Israeli Prime Minister Benjamin Netanyahu informed Druze spiritual leader Sheikh Mowafaq Tarif on Saturday that construction on the Golan Heights wind farm project will be put on hold over the Eid al-Adha holiday.
The decision was made upon the recommendation of Israel Security Agency (Shin Bet) director Ronen Bar and Israel Police Inspector General Yaakov Shabtai, according to an official statement.
“Prime Minister Netanyahu directed that efforts be made over the coming days to resolve the planning and housing problems in the Druze communities on Mount Carmel and in the Galilee, which affect the entire Druze community, including young discharged soldiers, who contribute to the security of the state,” the statement said.
The move comes after violent protests last week by members of the Druze community over Israel’s largest renewable energy project, which they say encroaches on their lands.
Druze leaders sent a letter to Netanyahu on June 22 threatening more demonstrations unless work on the project was frozen for the holiday.
“In the state of affairs that has arisen, the heads of the Druze community see it fit that an immediate freeze of the work and the exit of police forces from the construction site be ordered until the end of Eid al-Adha,” the Druze leaders wrote, referring to the holiday observed by Druze and Muslims that this year runs from June 27 until July 1.
“We expect the government to answer in the affirmative to this request and to allow the members of the community to mark the holiday period calmly and peacefully,” they continued.
The wind turbine project is “only the match that started this fire,” Dr. Omri Eilat, director of the Research Institute at the Druze Heritage Center of Israel in the Galilee village of Yanuh-Jat, told JNS.
The central issue fueling the protests is planning and construction problems in Druze villages, especially an amendment passed in 2017 intended to crack down on illegal building called the Kaminitz Law, he said. The Druze face heavy fines for unregulated construction, which is pervasive in their villages.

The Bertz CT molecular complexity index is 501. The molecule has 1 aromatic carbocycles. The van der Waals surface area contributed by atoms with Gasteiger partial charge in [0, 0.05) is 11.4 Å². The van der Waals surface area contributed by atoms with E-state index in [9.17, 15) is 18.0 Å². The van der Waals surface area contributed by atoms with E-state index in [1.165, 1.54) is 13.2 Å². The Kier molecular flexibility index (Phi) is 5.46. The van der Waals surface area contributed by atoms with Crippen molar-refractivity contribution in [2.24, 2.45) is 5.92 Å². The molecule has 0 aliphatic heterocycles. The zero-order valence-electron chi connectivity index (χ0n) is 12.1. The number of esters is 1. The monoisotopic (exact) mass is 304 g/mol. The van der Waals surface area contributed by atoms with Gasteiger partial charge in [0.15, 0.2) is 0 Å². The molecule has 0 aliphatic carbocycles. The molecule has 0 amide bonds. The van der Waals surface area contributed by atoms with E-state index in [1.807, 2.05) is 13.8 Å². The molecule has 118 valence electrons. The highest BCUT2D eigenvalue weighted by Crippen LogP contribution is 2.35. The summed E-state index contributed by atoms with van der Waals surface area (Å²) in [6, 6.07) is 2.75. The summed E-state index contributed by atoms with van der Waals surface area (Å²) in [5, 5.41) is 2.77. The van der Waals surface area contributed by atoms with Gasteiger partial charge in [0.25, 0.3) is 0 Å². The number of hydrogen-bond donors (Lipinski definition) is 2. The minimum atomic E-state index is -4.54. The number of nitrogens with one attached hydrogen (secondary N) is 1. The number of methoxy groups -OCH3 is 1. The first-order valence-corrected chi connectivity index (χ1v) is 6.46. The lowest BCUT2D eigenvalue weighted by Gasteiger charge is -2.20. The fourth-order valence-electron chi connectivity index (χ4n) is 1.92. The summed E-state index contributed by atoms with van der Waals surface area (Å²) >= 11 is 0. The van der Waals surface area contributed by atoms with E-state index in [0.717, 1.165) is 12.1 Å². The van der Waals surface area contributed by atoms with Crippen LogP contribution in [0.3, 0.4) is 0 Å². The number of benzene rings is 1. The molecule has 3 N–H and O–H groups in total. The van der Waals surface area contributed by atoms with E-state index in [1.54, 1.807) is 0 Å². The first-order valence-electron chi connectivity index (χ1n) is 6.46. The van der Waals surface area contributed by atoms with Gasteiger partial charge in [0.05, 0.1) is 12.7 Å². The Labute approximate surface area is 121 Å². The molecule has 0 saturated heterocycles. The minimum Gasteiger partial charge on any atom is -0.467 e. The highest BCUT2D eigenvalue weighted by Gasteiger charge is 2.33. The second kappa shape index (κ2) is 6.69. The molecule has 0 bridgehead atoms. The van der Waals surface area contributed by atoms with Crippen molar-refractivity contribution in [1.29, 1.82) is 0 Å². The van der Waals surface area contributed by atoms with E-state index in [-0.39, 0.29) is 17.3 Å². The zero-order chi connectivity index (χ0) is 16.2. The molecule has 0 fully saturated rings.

“Druze don’t live in cities, only villages, unlike Muslims. They don’t want to move because they are really afraid of intermarriage in the cities. Of losing their identity,” Eilat said.
“When a man cannot build a house then he cannot get married. It is an essential law for Druze society. Then he may have to move to a city,” he continued.
In addition to the residential planning problems and the fear of losing their identity, Eilat emphasized that the Nation-State Law passed in 2018, which defines Israel as the nation-state of the Jewish people, generated resentment among the Druze who are very loyal to Israel.
“Druze conceive themselves as a society loyal to Israel—justly serving Israel and taking risks. They are prominent in the police, IDF and especially the infantry,” Eilat said. “They say, ‘We shed our blood and go with you from the beginning and this is what we get back.’ There is a sense of betrayal.”
Israeli National Security Minister Itamar Ben-Gvir, who opposes the freezing of the project, will meet with Druze leaders in July, it was reported.
The Enlight Renewable Energy company announced the groundbreaking for the $350 million Genesis Wind project in June, which is to include 38 advanced wind turbines.
The company threatened to sue the state for billions of shekels if work on the project does not proceed.